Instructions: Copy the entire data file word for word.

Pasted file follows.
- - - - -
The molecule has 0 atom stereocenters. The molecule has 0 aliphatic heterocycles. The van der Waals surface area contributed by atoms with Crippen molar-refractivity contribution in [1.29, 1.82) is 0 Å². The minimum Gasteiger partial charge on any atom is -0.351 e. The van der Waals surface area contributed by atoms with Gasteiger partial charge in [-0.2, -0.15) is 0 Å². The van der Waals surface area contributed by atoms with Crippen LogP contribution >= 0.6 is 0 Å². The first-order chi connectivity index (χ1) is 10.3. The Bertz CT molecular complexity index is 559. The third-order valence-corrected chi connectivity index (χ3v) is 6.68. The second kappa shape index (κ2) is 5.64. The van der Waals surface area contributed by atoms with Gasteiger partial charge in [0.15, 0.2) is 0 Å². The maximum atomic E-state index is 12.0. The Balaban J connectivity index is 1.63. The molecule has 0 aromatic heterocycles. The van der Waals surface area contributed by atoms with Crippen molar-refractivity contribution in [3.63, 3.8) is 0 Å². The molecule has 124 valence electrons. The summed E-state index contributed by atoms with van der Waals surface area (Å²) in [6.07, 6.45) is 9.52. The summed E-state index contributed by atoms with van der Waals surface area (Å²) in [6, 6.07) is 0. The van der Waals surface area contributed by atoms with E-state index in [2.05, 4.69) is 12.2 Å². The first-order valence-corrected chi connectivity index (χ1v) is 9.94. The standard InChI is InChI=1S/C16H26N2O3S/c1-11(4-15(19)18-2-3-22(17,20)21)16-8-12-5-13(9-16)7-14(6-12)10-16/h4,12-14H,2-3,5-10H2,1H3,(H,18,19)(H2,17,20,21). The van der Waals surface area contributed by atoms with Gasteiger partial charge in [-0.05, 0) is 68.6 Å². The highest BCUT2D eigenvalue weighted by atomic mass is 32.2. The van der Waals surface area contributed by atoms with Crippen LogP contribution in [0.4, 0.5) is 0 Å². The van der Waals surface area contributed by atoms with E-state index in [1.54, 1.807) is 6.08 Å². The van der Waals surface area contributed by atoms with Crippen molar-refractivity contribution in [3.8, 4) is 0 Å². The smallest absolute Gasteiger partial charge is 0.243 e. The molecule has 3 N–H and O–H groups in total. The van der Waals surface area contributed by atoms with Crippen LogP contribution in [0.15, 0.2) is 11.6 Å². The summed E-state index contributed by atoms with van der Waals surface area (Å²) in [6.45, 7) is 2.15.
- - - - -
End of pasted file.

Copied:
The molecule has 0 atom stereocenters. The molecule has 0 aliphatic heterocycles. The van der Waals surface area contributed by atoms with Crippen molar-refractivity contribution in [1.29, 1.82) is 0 Å². The minimum Gasteiger partial charge on any atom is -0.351 e. The van der Waals surface area contributed by atoms with Gasteiger partial charge in [-0.2, -0.15) is 0 Å². The van der Waals surface area contributed by atoms with Crippen LogP contribution >= 0.6 is 0 Å². The first-order chi connectivity index (χ1) is 10.3. The Bertz CT molecular complexity index is 559. The third-order valence-corrected chi connectivity index (χ3v) is 6.68. The second kappa shape index (κ2) is 5.64. The van der Waals surface area contributed by atoms with Gasteiger partial charge in [0.15, 0.2) is 0 Å². The maximum atomic E-state index is 12.0. The Balaban J connectivity index is 1.63. The molecule has 0 aromatic heterocycles. The van der Waals surface area contributed by atoms with Crippen molar-refractivity contribution in [3.63, 3.8) is 0 Å². The molecule has 124 valence electrons. The summed E-state index contributed by atoms with van der Waals surface area (Å²) in [6.07, 6.45) is 9.52. The summed E-state index contributed by atoms with van der Waals surface area (Å²) in [6, 6.07) is 0. The van der Waals surface area contributed by atoms with E-state index in [2.05, 4.69) is 12.2 Å². The first-order valence-corrected chi connectivity index (χ1v) is 9.94. The standard InChI is InChI=1S/C16H26N2O3S/c1-11(4-15(19)18-2-3-22(17,20)21)16-8-12-5-13(9-16)7-14(6-12)10-16/h4,12-14H,2-3,5-10H2,1H3,(H,18,19)(H2,17,20,21). The van der Waals surface area contributed by atoms with Gasteiger partial charge in [-0.05, 0) is 68.6 Å². The highest BCUT2D eigenvalue weighted by atomic mass is 32.2. The van der Waals surface area contributed by atoms with Crippen LogP contribution in [0.4, 0.5) is 0 Å². The van der Waals surface area contributed by atoms with E-state index in [1.54, 1.807) is 6.08 Å². The van der Waals surface area contributed by atoms with Crippen molar-refractivity contribution in [3.8, 4) is 0 Å². The smallest absolute Gasteiger partial charge is 0.243 e. The molecule has 3 N–H and O–H groups in total. The van der Waals surface area contributed by atoms with Crippen LogP contribution in [0.15, 0.2) is 11.6 Å². The summed E-state index contributed by atoms with van der Waals surface area (Å²) in [6.45, 7) is 2.15.